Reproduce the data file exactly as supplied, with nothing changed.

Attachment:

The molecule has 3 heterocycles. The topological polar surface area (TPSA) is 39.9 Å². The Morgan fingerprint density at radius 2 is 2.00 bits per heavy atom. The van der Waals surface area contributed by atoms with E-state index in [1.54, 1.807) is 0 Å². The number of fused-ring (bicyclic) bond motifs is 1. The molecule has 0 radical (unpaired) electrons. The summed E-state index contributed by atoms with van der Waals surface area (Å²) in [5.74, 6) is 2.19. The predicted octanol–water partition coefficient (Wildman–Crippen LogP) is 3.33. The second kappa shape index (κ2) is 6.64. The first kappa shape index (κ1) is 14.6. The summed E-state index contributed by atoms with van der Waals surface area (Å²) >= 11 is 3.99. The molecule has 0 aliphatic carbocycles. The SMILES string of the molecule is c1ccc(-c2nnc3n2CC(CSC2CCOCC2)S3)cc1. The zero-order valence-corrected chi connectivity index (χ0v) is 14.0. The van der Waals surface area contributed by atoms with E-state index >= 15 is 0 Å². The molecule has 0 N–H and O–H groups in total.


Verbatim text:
The molecule has 3 heterocycles. The topological polar surface area (TPSA) is 39.9 Å². The Morgan fingerprint density at radius 2 is 2.00 bits per heavy atom. The van der Waals surface area contributed by atoms with E-state index in [1.54, 1.807) is 0 Å². The number of fused-ring (bicyclic) bond motifs is 1. The molecule has 0 radical (unpaired) electrons. The summed E-state index contributed by atoms with van der Waals surface area (Å²) in [5.74, 6) is 2.19. The predicted octanol–water partition coefficient (Wildman–Crippen LogP) is 3.33. The second kappa shape index (κ2) is 6.64. The first kappa shape index (κ1) is 14.6. The summed E-state index contributed by atoms with van der Waals surface area (Å²) >= 11 is 3.99. The molecule has 0 aliphatic carbocycles. The SMILES string of the molecule is c1ccc(-c2nnc3n2CC(CSC2CCOCC2)S3)cc1. The zero-order valence-corrected chi connectivity index (χ0v) is 14.0. The van der Waals surface area contributed by atoms with E-state index >= 15 is 0 Å². The molecule has 0 N–H and O–H groups in total.